So you’ve discovered that a will of someone who recently passed away has some rather unpleasant comments in it. Perhaps the will describes someone harshly or contains offensive language.
When a will contains offensive words about a person
When a will is proved in Court it becomes a public document for all to see. If the will contains words which could be described as scandalous, offensive, defamatory or blasphemous you might be able to have them removed from that public document.
In a recent case in South Australia,[i] an application was made to the court to have words from a will which stated that the deceased considered her daughter to be a ‘compulsive liar’ and whose ‘lies have hurt [the deceased] severely over the years’.
Offensive? The Court said yes, but this was only part of the consideration.
For words to be omitted, they must not have any dispositive effect or testamentary purpose. This means they must not be words that give or distribute the deceased’s estate or have any other will-like purpose.
Secondly, they must be capable of being described as scandalous, offensive, defamatory or blasphemous.
If these two boxes are ticked, then the Court has power to omit those words. It does not mean that the Court will, but it can.
So what else is required?
Before we look any further, it must be noted that a will ought to proved in the words of the will itself. But this does not mean that the person making the will, the “testator”, has an unqualified right to use his or her will as a vehicle for defamation. If they do, the Court has the power to step in and prevent the Court’s processes from being abused and the will from hurting others.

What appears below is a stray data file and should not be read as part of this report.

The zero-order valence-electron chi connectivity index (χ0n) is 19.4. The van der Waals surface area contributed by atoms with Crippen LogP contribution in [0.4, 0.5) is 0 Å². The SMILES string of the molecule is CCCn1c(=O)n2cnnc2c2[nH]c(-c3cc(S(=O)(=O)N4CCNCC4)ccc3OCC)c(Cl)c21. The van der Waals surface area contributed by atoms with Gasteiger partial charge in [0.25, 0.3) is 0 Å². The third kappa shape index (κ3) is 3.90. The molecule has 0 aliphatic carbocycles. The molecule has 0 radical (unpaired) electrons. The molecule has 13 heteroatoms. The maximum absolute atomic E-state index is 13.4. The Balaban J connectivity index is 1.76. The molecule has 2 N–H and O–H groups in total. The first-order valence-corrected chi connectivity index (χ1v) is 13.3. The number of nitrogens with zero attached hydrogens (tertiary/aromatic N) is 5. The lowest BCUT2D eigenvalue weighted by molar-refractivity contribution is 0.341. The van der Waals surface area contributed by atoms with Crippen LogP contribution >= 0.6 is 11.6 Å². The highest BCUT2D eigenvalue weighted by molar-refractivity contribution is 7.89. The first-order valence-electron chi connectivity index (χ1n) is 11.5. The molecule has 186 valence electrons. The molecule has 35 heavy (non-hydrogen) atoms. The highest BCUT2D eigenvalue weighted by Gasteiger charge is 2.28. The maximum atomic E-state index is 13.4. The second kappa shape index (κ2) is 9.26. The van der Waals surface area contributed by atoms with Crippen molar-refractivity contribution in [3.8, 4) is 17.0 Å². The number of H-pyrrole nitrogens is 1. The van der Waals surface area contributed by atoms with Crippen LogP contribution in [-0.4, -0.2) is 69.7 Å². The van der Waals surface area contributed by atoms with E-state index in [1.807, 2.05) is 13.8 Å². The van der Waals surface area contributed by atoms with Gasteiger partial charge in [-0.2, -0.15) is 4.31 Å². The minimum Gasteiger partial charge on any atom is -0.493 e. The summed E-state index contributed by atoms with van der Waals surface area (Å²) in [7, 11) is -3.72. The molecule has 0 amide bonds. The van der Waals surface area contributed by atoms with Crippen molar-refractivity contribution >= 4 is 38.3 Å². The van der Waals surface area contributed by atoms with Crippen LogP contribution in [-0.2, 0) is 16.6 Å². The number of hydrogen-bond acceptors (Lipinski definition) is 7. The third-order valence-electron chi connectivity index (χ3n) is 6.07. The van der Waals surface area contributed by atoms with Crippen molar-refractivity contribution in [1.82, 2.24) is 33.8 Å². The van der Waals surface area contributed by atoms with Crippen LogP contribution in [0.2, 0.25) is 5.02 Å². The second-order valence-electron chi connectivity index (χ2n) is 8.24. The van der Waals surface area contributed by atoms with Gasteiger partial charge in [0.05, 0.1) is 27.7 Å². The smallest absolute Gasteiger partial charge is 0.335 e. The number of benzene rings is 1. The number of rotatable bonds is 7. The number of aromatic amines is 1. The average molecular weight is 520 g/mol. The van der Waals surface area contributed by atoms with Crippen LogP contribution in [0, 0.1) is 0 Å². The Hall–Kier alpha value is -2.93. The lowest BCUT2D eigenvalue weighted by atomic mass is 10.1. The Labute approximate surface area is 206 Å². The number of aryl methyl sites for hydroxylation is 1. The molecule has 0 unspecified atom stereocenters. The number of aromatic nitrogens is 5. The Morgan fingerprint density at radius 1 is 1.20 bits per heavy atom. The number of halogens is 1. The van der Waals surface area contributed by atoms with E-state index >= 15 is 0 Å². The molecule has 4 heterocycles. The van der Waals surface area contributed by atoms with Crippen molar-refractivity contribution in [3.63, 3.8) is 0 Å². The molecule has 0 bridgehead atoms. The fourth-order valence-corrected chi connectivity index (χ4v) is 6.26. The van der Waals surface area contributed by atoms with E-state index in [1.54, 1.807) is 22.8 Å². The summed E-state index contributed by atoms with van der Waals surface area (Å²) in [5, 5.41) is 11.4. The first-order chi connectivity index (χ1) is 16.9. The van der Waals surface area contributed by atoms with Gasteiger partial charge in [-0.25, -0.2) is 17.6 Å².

In the case discussed above, the Court held that the words had no dispositive effect, that is, they did not dispose of her estate, but they did have a testamentary purpose. The testamentary purpose was that those words explained why the deceased did not make any provision in her will for her daughter.
Although this case was unsuccessful in having words omitted, each case will have its own circumstances and, therefore, its own results. If you are concerned about words in a will, you should speak with one of Wills and Estates lawyers for advice.
[i] Estate of Betty Joan Hoffman (Deceased)  SASC 110